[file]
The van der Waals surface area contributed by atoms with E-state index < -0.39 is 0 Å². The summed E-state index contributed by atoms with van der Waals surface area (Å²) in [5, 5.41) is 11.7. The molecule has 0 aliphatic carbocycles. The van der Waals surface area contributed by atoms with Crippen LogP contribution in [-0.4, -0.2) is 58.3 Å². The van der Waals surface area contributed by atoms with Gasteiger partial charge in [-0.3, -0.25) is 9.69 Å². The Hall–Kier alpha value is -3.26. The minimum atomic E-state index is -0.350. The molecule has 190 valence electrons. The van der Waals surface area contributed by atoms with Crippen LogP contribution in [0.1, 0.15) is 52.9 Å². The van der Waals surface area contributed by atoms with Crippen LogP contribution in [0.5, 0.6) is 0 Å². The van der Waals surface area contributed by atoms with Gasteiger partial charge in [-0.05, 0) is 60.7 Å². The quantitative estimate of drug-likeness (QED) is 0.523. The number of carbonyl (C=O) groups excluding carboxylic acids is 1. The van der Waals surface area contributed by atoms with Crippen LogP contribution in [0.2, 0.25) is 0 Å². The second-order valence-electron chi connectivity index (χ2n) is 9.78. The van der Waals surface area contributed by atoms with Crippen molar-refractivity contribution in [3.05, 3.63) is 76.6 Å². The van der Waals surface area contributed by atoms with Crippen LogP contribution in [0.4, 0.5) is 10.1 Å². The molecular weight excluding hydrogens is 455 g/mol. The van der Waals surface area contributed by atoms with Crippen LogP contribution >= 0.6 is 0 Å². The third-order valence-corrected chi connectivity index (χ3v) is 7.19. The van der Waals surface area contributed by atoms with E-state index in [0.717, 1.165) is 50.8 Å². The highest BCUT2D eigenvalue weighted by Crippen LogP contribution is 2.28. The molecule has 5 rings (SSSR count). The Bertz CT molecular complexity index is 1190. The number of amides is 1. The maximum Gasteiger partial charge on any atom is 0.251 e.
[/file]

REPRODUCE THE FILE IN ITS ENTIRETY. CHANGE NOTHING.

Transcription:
The van der Waals surface area contributed by atoms with E-state index < -0.39 is 0 Å². The summed E-state index contributed by atoms with van der Waals surface area (Å²) in [5, 5.41) is 11.7. The molecule has 0 aliphatic carbocycles. The van der Waals surface area contributed by atoms with Crippen LogP contribution in [-0.4, -0.2) is 58.3 Å². The van der Waals surface area contributed by atoms with Gasteiger partial charge in [-0.3, -0.25) is 9.69 Å². The Hall–Kier alpha value is -3.26. The minimum atomic E-state index is -0.350. The molecule has 190 valence electrons. The van der Waals surface area contributed by atoms with Crippen LogP contribution in [0.1, 0.15) is 52.9 Å². The van der Waals surface area contributed by atoms with Crippen LogP contribution in [0.5, 0.6) is 0 Å². The van der Waals surface area contributed by atoms with Gasteiger partial charge in [-0.05, 0) is 60.7 Å². The quantitative estimate of drug-likeness (QED) is 0.523. The number of carbonyl (C=O) groups excluding carboxylic acids is 1. The van der Waals surface area contributed by atoms with Crippen LogP contribution in [0.2, 0.25) is 0 Å². The second-order valence-electron chi connectivity index (χ2n) is 9.78. The van der Waals surface area contributed by atoms with Crippen molar-refractivity contribution in [3.05, 3.63) is 76.6 Å². The van der Waals surface area contributed by atoms with Crippen LogP contribution in [0.4, 0.5) is 10.1 Å². The molecular weight excluding hydrogens is 455 g/mol. The van der Waals surface area contributed by atoms with Crippen LogP contribution >= 0.6 is 0 Å². The third-order valence-corrected chi connectivity index (χ3v) is 7.19. The van der Waals surface area contributed by atoms with E-state index in [0.717, 1.165) is 50.8 Å². The highest BCUT2D eigenvalue weighted by Crippen LogP contribution is 2.28. The molecule has 5 rings (SSSR count). The Bertz CT molecular complexity index is 1190. The number of amides is 1. The maximum Gasteiger partial charge on any atom is 0.251 e.